For some it is difficult to get out of the house. I am able to leave the house and go to the gym for physical therapy, I can spend time with friends and family, but like most, my time is limited. My back has a time limit for standing, sitting, walking, so things like travel, or long event are difficult. But, going out for a little while doesn’t always help the loneliness, especially if pain increases when returning. Sometimes being with others is wonderful but then the recovery is painful and can perpetuate the cycle of depression, isolation and loneliness.

I try to fight loneliness where I can though. I can’t do anything about the marriage issues that have arisen as a result, but I can use my support system. I actually find that since my separation I do a lot more. I have a weekly dinner date with my niece and nephew, I see my best friend most weeks, go to my classes, spend time with my family. I didn’t realize how much I had isolated until all of this happened. I am very lucky to have a supportive system, but at the same time, sometimes you can be with 10 people and still feel alone because people don’t understand what you are going through. As I have said, the bottom line is YOU are the one in pain and you can explain it, give examples, try to make others understand, but it is still YOUR pain.

How do you deal with loneliness?

Time is of the Essence

“Next Tuesday, we’re going shopping,” says my Mommy.

Monday arrives and I haven’t forgotten that we are going shopping on Monday; I just haven’t realised that it IS Monday.

One of my big problems is keeping track of time, especially dates. Birthdays and special events creep up on me and catch me unprepared all the time. I know when things are supposed to happen. I hear when some-one tells me about something. I also know how long it is supposed to take me to get ready to leave the house – I really hate being late, but I can’t seem to get a handle on this particular issue.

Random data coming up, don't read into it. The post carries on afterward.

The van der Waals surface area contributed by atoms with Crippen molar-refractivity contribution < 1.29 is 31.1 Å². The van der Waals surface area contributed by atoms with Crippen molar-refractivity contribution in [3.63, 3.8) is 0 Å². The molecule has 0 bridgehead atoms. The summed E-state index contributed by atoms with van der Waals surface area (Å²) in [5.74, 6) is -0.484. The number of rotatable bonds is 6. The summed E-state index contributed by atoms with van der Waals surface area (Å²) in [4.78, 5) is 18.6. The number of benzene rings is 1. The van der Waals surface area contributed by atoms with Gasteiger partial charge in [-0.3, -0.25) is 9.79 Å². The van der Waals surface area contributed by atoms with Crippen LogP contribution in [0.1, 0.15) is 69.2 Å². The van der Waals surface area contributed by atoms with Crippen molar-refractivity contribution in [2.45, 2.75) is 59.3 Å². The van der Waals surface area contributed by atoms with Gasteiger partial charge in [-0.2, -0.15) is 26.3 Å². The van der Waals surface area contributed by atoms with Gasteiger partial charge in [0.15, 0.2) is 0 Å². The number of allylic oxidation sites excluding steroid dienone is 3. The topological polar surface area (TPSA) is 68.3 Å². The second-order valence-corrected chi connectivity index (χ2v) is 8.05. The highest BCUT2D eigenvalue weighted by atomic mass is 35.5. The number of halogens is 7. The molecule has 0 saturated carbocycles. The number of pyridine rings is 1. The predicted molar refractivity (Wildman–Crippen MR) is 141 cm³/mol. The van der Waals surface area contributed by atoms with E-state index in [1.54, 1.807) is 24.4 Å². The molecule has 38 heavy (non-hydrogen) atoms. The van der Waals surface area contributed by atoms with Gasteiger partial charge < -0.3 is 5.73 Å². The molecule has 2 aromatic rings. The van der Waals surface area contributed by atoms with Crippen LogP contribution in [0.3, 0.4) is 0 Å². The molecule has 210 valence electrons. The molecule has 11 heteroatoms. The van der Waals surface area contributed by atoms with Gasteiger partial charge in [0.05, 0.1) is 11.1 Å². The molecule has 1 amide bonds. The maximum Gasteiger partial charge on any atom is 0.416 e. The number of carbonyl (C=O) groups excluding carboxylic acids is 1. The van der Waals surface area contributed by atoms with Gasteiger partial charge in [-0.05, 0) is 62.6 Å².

Like Adrienne Dellwo has said:

The farther out something is planned, the worse it seems to be. It’s like my brain files it under the heading “months away” and then never updates it to “next week.” If something is set for tomorrow or a week from Thursday, I do pretty well. Those things apparently go into the “really soon” file and stay more on the radar.

There’s a learning disability called dyscalculia – a learning disability that deals with math. It is similar to dysphasia, which includes those word-finding difficulties so many of us have. Dyscalculia not only impairs math and number abilities (forgetting concepts, transposing numbers), it also involves:

  • Difficulties with time: inability to remember schedules, keep track of time, or remember a sequence of events.
  • Spacial problems: impaired direction sense and memory of how things are laid out, leading to frequently getting lost or becoming disoriented.
  • Difficulty sight-reading music or learning instrument fingerings.
  • Inability to remember names.

72. manufacturers warrantyResearch shows that dyscalculia involves dysfunction in a specific part of the brain – all of the above problems stem from the same cause. It means that this is ONE problem only; and not a whole lot of unrelated issues being attributed to FM.

This doesn’t necessarily make me feel better after being at the casino last week and not being able to work out the action on the Craps table (I was a Craps dealer/supervisor for 14 years!)

Dyscalculia can occur as the result of some types of brain injury, in which case the proper term is acalculia (or Acquired Dyscalculia), to distinguish it from dyscalculia which is of innate, genetic or developmental origin.

Dyscalculia isn’t something you can take a pill for – it’s something you have to live with. Scientists have yet to understand the causes of dyscalculia. 119-fibro-fogThey have been investigating in several domains including short-term memory being disturbed or reduced, making it difficult to remember calculations (Does this sound like Fibro Fog to you?) I haven’t found any scientific research that says that FM causes Dyscalculia (if you do, please share it with all of us!) but it certainly makes it worse.

The good news(?) is that it is a recognised learning disability, just like dyslexia or dysphasia. If it causes problems for you at work/school, you can talk to your boss/teacher about having this learning disability without having to disclose that you have FM, or trying to explain brain fog.